IVC Filter Injuries
The possibility of a blood clot forming in a patient's cardiovascular system is extremely serious. Clots can travel through the blood stream and can lodge in a number of different locations, causing complications like deep vein thrombosis, pulmonary embolism, heart attack, and stroke. With this knowledge, several medical device companies have created IVC filters in an attempt to capture these blood clots before they can cause damage thereby lessening the harm done by blood clots and saving lives of those at risk.What is an IVC Filter?
An IVC filter is a small, metallic device that is generally shaped like a cone. Named for the inferior vena cava where it is placed, an IVC filter is designed to capture and trap an embolism, commonly called a blood clot, that has formed in one of the deep veins in the legs as it travels towards the heart or lungs. The inferior vena cava is the largest vein in the body and therefore has the ability to accommodate the passage of large blood clots as they move through the circulatory system. If a blood clot is present, an IVC filter is designed to prevent the clot from moving to another part of the body where it will remain in the IVC filter until the body's natural anticoagulants break down the clot with the passage of time.
IVC filters are generally seen as a secondary option for the prevention of an embolism in an at-risk patient. If a patient continues to get blood clots while on a blood thinner, if the patient is not eligible for a blood thinner, or if the patient tries a blood thinner but has complications from the drug, an IVC filter may be an appropriate treatment to address the formation of blood clots and the danger they can cause if they move to the heart or lungs. Possible Injuries from an IVC Filter
IVC filters have been used in medical settings to help patients who are at risk for blood clots, but in some cases, they have done significantly more harm than the help they purport to offer. Patients with IVC filters have experienced serious complications including:
- Migration of the device
- Filter fracture
- Deep vein thrombosis
- Perforation of the inferior vena cava
- Perforation of other parts of the cardiovascular system
- Uncontrolled bleeding
- Pulmonary embolism
Allegations against several of the 11 manufacturers of these devices include claims that the designs of these IVC filters are faulty, leading to an unreasonable risk of damage to the filter and potentially life threatening complications for a patient. Other claims state that these devices were introduced into the marketplace before an appropriate amount of testing was conducted and before the full range of potential side effects were identified, thereby leading patients to elect treatment with an IVC filter without the full knowledge of its risks.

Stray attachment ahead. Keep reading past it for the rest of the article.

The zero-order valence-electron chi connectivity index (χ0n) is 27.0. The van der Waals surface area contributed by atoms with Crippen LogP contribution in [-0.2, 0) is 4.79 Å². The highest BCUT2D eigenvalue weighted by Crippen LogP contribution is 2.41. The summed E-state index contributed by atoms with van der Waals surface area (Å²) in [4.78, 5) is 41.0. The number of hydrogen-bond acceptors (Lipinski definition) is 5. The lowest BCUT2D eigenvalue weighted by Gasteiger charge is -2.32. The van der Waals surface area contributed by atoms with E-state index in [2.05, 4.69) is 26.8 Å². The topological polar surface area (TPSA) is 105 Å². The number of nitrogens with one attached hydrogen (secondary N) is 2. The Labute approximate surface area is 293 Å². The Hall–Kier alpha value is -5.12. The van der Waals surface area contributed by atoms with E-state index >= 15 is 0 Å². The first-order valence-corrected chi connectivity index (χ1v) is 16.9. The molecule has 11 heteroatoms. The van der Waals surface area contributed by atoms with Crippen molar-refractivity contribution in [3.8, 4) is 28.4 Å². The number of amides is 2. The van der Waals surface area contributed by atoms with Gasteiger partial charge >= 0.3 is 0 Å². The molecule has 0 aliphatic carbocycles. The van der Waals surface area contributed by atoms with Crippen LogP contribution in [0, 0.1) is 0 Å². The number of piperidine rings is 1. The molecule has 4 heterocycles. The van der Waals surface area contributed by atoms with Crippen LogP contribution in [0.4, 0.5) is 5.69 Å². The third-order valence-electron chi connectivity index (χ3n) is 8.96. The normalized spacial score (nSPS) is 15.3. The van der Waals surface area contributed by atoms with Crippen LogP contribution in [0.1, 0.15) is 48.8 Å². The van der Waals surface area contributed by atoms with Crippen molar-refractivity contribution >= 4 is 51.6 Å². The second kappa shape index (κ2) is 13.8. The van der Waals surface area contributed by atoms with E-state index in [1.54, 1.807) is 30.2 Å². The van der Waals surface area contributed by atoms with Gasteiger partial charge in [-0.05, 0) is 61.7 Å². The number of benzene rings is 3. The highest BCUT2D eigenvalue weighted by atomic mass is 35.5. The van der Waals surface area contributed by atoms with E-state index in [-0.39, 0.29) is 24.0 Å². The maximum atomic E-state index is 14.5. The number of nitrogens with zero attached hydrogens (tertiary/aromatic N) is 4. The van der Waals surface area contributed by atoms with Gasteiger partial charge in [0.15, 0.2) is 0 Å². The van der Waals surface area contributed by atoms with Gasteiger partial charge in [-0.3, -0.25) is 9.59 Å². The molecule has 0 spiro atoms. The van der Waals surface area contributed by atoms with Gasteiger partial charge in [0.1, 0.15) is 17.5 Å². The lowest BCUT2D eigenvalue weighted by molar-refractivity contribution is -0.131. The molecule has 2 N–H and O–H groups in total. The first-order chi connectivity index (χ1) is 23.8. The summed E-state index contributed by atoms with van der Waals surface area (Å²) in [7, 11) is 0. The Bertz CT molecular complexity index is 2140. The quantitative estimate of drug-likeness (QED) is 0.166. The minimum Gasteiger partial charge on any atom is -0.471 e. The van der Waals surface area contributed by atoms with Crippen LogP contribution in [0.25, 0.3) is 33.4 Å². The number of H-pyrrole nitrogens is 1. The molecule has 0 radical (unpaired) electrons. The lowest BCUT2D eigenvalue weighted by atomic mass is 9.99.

Recent documentation obtained by a major news source shows that Bard, the largest manufacturer of IVC filters on the market today, knew about potential safety issues with its Recovery and G2 series of filters. Yet instead of recalling these devices, Bard continued to make and sell its IVC filters with the knowledge that they may fail after implantation in a patient. Today, at least 27 deaths and hundreds of additional serious medical complications have been linked to these defective medical devices.
Current State of IVC Filter Injuries in Chicago
As of 2010, the Food and Drug Administration states that IVC filters are intended for short-term use only and that leaving them placed for too long can lead to serious complications. At this time, the FDA recommends that IVC filters be removed if possible and after the completion of their use. However, not all types of filters can be removed which means that some patients will face a risk of failure of those filters for the remainder of their lives. In other patients, removable filters may have fractured and/or migrated from its original placement, making a filter's removal difficult or even impossible for the sake of the patient's health.
Though the risks associated with IVC filters are very real, they continue to be implanted in roughly 250,000 Americans each year. Many of those patients are not having the filters removed even though the FDA recommends removal when practical, and as a result, many do not realize that their IVC filters have failed until they face a life threatening medical emergency.
If you were injured by an IVC filter or if someone you love lost their life due to a complication with the device, know that you may be entitled to legal relief. In Chicago, you can receive a no-cost, no-obligation case consultation by contacting the personal injury attorneys at Abels & Annes, P.C. toll free at (855) LAW-CHICAGO (529-2442) or locally at (312) 924-7575 where we have a licensed attorney standing by 24 hours a day, seven days a week.
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